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Seriously High Level Of Racial Harassment In NZ



"The experiences of two businesses in Ellerslie concerning racist taunts by high school pupils is just the tip of the iceberg," says Dr Prasad, the Race Relations Conciliator.

After reading of reports from Michael Kuoy and Tom Kesha concerning the behaviours of secondary school pupils in Ellerslie, Dr Prasad visited them and the Principal of Penrose High School today.

"What Mr Kuoy and Mr Kesha are reporting are the almost daily experiences of harassment of many people, only some of which are reported to the Race Relations Office," said Dr Prasad.

Mr Kesha and Mr Kuoy told Dr Prasad that for almost ten years and two years respectively, they have put up with racist taunts, racist swearing and other forms of harassment by young people. Mr Kesha has previously stopped some pupils from coming into his shop and now Mr Kuoy has been driven to taking the same action.

The Principal of Penrose High School, a large multicultural school with a good reputation for creating a positive learning environment for its students, is taking the matter very seriously and has already developed a plan to address the issues raised by the incidents reported by the two businessmen. Dr Prasad is to address the school assembly on Monday.

"New Zealanders should be aware that in our increasingly diverse cultural environment, more and more incidents of racial harassment are being reported and the cumulative effects of those who fall victim to such offensive behaviour is quite serious. Victims of racial harassment report feelings of anger, frustration, resentment and despair. This can lead to a loss of confidence and reduced level of commitment to New Zealand," said Dr Prasad.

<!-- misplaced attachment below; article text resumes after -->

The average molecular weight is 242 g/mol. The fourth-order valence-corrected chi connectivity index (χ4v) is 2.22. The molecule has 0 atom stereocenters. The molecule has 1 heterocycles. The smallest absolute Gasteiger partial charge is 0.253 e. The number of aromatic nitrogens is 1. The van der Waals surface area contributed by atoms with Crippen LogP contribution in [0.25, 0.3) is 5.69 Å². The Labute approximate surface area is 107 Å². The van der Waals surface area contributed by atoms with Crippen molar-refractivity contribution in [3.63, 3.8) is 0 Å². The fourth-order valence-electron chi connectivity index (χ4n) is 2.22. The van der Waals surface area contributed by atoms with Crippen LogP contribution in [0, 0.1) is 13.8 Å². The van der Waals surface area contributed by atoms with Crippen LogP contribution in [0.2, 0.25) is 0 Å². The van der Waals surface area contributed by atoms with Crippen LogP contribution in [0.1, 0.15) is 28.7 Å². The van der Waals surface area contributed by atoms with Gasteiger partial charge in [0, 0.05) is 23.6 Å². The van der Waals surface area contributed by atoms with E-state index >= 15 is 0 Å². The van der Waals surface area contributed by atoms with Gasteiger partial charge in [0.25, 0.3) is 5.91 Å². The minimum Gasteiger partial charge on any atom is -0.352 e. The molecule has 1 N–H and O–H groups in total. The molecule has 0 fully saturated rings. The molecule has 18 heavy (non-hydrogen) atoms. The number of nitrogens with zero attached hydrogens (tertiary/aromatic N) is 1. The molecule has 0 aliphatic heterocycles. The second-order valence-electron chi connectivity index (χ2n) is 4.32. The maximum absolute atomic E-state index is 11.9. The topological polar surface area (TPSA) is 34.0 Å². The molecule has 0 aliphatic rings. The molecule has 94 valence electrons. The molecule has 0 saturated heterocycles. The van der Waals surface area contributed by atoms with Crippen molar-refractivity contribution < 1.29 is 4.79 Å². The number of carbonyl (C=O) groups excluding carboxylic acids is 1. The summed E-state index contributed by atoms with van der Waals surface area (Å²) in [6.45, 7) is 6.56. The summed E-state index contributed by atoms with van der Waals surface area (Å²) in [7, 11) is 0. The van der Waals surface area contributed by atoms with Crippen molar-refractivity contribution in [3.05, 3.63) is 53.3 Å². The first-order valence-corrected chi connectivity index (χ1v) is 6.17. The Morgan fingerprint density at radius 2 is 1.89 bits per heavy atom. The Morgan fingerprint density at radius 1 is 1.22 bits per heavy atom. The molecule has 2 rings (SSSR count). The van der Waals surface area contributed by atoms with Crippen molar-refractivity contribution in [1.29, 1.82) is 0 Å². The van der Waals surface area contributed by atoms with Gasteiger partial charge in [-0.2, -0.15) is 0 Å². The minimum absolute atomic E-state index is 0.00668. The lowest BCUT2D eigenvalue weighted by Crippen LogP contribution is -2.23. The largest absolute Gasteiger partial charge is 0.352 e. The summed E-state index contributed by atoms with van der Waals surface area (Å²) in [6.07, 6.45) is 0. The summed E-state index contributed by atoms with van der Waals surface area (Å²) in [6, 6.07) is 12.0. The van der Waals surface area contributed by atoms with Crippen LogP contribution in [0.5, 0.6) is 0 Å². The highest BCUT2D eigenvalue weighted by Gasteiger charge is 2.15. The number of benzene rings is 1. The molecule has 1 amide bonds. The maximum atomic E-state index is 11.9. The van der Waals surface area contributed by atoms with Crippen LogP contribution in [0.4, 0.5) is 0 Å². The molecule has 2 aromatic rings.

"In our experience, those who express such racism and their victims come from every ethnic community imaginable. Thus racism is not limited to members of the numerically larger cultural groups".

"Society ought to be concerned that we have such a pervasive level of racial harassment and we ought to contemplate how it has become so widespread," warns Dr Prasad.

"Our children must learn these behaviours in either their homes, communities and schools or from television and other media. It will take a greater level of family, community and corporate leadership to stamp out the vile, crass and absolutely objectionable expressions of this form of racism," said Dr Prasad.

"Only when we as a society, as parents and as responsible citizens express zero tolerance for such behaviour, will we move towards a society that respects diversity and where we ourselves will be treated fairly," said Dr Prasad.

Dr Prasad feels that while a significant number of citizens, employers and those who provide goods and services express such insensitivity towards their clients and customers, we are all at risk of falling victim to racial harassment.

"This could be avoided if we made the effort to learn about our culture and those of others," he said.

The Race Relations Office plans to stress public education in its strategic direction as a way of addressing the growing level of harassment present in our homes, communities, workplaces and general environment.


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